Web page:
Well, yesterday was the one week anniversary of our arrival in Sicily so to celebrate we took our first day trip! As an added bonus, we made it through an entire day with only three major messes and one wardrobe change:
1) Fiona and Owen covered in chocolate ice cream from their first-ever gelato
2) Fiona’s random blow-out diaper, during which I realized that I’d blown through waaaaaay too many of the wipes from the ice cream mess. Thankfully no picture here.
3) Fiona dumping a massive amount of sunscreen on herself while I was trying to put some on Owen. Fortunately she just ended up really well protected from the sun.
Man, I’m seeing a theme here …
But I digress. We went to Taormina, a gorgeous tourist town about an hour north of us on the coast. We’d heard and read that we should go there at first opportunity and we weren’t disappointed.
“Could that water BE any bluer?” – Chandler Bing
We had meant to try and find the cable cars that will take you up to the city, but we ended up spotting a free shuttle and jumping on that instead so that we didn’t have to waste time searching further. The drive itself was really nice, a quick hop on a very nice highway along the coast — few potholes and separated lanes for traffic moving in different directions. After today’s accidental jaunt on a two-way road lined with fences but literally only big enough for one small car (I have so many questions) I’m even more grateful for nice roads.
The kids liked the shuttle bus
So Taormina is a city on the east coast of Sicily that has been inhabited since around 700 B.C. (Thanks, Google). Its most famous site is the Ancient Theatre, which, if I remember correctly, is thought to date back to around 300 B.C. When we arrived, we basically just followed the crowd and wound up at the theatre almost immediately. It was very impressive, to say the least.
I spent a fair bit of time trying to impress on Owen exactly how old “more than 2,000 years old” is, but I don’t think I quite made an impression. About the furthest back he can imagine is “older than great-grandma?” as far as I can tell.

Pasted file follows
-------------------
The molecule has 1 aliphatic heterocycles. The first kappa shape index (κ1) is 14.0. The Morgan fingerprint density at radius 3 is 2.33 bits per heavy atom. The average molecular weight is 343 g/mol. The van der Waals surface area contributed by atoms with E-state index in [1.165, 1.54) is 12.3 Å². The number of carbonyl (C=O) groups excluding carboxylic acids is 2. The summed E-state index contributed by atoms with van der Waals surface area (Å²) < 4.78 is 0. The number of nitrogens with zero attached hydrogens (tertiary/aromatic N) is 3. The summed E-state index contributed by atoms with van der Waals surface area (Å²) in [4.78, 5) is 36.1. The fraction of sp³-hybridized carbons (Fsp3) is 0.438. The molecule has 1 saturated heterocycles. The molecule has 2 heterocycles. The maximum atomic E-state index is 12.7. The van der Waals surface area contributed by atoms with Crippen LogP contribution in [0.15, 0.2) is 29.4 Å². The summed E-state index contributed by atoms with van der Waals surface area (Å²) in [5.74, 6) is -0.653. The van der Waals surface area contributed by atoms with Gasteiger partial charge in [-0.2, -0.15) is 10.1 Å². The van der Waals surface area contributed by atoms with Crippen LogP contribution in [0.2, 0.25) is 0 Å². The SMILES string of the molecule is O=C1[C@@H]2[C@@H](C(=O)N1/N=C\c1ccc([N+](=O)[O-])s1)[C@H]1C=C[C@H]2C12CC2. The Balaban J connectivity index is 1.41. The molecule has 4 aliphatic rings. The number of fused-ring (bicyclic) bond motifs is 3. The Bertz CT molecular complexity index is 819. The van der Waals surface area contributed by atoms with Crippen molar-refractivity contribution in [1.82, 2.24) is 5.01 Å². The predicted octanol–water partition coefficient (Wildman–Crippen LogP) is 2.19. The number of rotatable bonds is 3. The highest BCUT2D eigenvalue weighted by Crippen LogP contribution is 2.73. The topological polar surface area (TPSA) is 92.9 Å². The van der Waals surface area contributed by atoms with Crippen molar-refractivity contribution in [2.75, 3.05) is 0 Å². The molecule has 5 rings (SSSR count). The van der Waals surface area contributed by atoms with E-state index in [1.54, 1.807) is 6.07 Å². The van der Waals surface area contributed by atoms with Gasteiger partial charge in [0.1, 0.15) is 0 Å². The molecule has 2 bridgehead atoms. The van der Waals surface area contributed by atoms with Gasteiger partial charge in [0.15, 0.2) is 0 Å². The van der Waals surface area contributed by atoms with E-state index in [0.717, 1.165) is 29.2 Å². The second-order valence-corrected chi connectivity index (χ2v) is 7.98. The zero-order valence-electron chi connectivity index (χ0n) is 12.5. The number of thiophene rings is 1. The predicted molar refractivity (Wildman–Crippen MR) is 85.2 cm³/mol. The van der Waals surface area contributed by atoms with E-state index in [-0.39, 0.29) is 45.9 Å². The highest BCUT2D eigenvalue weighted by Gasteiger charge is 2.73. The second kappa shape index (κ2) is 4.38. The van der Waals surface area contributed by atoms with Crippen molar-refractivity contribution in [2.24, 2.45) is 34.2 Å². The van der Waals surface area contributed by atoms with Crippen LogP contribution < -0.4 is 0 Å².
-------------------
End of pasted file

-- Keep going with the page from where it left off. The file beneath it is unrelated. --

The city was exactly the mixture of old, interesting and lovely that I think of when I hear “Italy.” Tons of old stone and brick buildings. Hundreds of little restaurants with tables shoved along the outside wherever possible. Wandering streets with a million small side-roads/alleys you can disappear down. Just beautiful.
The kids did quite well all day long (probably helped by the fact that we kept buying them snacks — so far, this is my top “traveling with children” tip), though early on Fiona gave us some scares by her insistence on trying to navigate all the steep, uneven steps alone all the damn time. “I do it by my big self” is her catch-phrase lately. However, once we settled that she was actually helping ME navigate the stairs, things went more smoothly.
The views from near the Temple were absolutely incredible, and we lingered there for what seemed like ages just looking. Because how could we NOT?
This last one is the outtakes from the first two …just keeping it real.
We had lunch at a nice little restaurant not far from the Theatre, where Owen got super excited about ordering fish with Daddy. Obviously, that enthusiasm didn’t extend to actually eating it though.
From there, we wandered down some of the streets just looking for a while until we ended up at the public gardens, where we spent a lovely time talking to a pair of British grandparents about their kids and grandkids (and their son’s ex-wife and her new husband, ha!) and about our little munchkins. And about how worthless Donald Trump is on every level, and how insane the Brexit was and how much people regret it. They were on holiday in Sicily before heading over to Connecticut to see the grandkids and probably give their eldest grandson a lecture about how he should hurry up and propose to that nice girl he’s dating soon.
After a final snack of fresh cannoli — the owner pulled the cream out of the shells and stuffed it right there — we decided to head home. Our usual impulse when traveling in Europe together has been to spend all day out and about walking and try to see everything, but it is so different now since we know we can come back whenever. And with the kids being clearly so tired after miles of walking, we decided to quit while we were ahead. Unsurprisingly, they were asleep before we hit the highway.
All in all, I couldn’t have asked for a more auspicious start to our European travels as a family of four. There is so much to see here, I imagine we’ll spend a lot of weekends doing trips like this (though I freely admit most probably won’t go this smoothly.)
Ah! As I type this, I am remembering one negative of the day … this mime scared the shit out of Fiona, just by existing. We reassured her that he was trying to be silly, not scary, and I swear to you she spent half the day repeating those words — “silly, not scary” — like she was trying to convince herself it was true. Today, Owen and Chris were talking about Taormina and she randomly brought up “that guy” again. I think he’s haunting her.
I mean, he is a little creepy.